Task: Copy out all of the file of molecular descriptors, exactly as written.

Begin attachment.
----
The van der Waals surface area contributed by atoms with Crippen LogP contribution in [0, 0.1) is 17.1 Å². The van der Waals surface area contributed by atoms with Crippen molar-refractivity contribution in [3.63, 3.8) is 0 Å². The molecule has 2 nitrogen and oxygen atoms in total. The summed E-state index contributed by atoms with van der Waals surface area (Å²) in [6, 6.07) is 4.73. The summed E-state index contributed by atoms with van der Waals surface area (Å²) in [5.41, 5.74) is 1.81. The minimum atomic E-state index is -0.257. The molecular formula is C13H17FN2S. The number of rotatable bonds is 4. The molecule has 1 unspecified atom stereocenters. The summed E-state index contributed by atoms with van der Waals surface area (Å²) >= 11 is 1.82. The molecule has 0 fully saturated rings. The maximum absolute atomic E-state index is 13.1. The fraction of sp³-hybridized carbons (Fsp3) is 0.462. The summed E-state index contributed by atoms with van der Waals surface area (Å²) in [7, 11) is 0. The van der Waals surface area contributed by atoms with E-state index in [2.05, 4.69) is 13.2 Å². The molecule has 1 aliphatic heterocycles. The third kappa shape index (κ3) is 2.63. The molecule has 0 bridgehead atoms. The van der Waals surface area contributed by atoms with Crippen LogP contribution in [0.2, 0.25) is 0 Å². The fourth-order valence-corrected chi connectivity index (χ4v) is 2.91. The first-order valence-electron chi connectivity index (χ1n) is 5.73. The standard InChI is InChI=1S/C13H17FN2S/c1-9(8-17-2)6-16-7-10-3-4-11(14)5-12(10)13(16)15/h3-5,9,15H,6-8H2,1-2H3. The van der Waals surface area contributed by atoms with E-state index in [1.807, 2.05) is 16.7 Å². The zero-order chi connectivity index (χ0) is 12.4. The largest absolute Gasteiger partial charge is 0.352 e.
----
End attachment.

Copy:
The van der Waals surface area contributed by atoms with Crippen LogP contribution in [0, 0.1) is 17.1 Å². The van der Waals surface area contributed by atoms with Crippen molar-refractivity contribution in [3.63, 3.8) is 0 Å². The molecule has 2 nitrogen and oxygen atoms in total. The summed E-state index contributed by atoms with van der Waals surface area (Å²) in [6, 6.07) is 4.73. The summed E-state index contributed by atoms with van der Waals surface area (Å²) in [5.41, 5.74) is 1.81. The minimum atomic E-state index is -0.257. The molecular formula is C13H17FN2S. The number of rotatable bonds is 4. The molecule has 1 unspecified atom stereocenters. The summed E-state index contributed by atoms with van der Waals surface area (Å²) >= 11 is 1.82. The molecule has 0 fully saturated rings. The maximum absolute atomic E-state index is 13.1. The fraction of sp³-hybridized carbons (Fsp3) is 0.462. The summed E-state index contributed by atoms with van der Waals surface area (Å²) in [7, 11) is 0. The van der Waals surface area contributed by atoms with E-state index in [2.05, 4.69) is 13.2 Å². The molecule has 1 aliphatic heterocycles. The third kappa shape index (κ3) is 2.63. The molecule has 0 bridgehead atoms. The van der Waals surface area contributed by atoms with Crippen LogP contribution in [0.2, 0.25) is 0 Å². The fourth-order valence-corrected chi connectivity index (χ4v) is 2.91. The first-order valence-electron chi connectivity index (χ1n) is 5.73. The standard InChI is InChI=1S/C13H17FN2S/c1-9(8-17-2)6-16-7-10-3-4-11(14)5-12(10)13(16)15/h3-5,9,15H,6-8H2,1-2H3. The van der Waals surface area contributed by atoms with E-state index in [1.807, 2.05) is 16.7 Å². The zero-order chi connectivity index (χ0) is 12.4. The largest absolute Gasteiger partial charge is 0.352 e.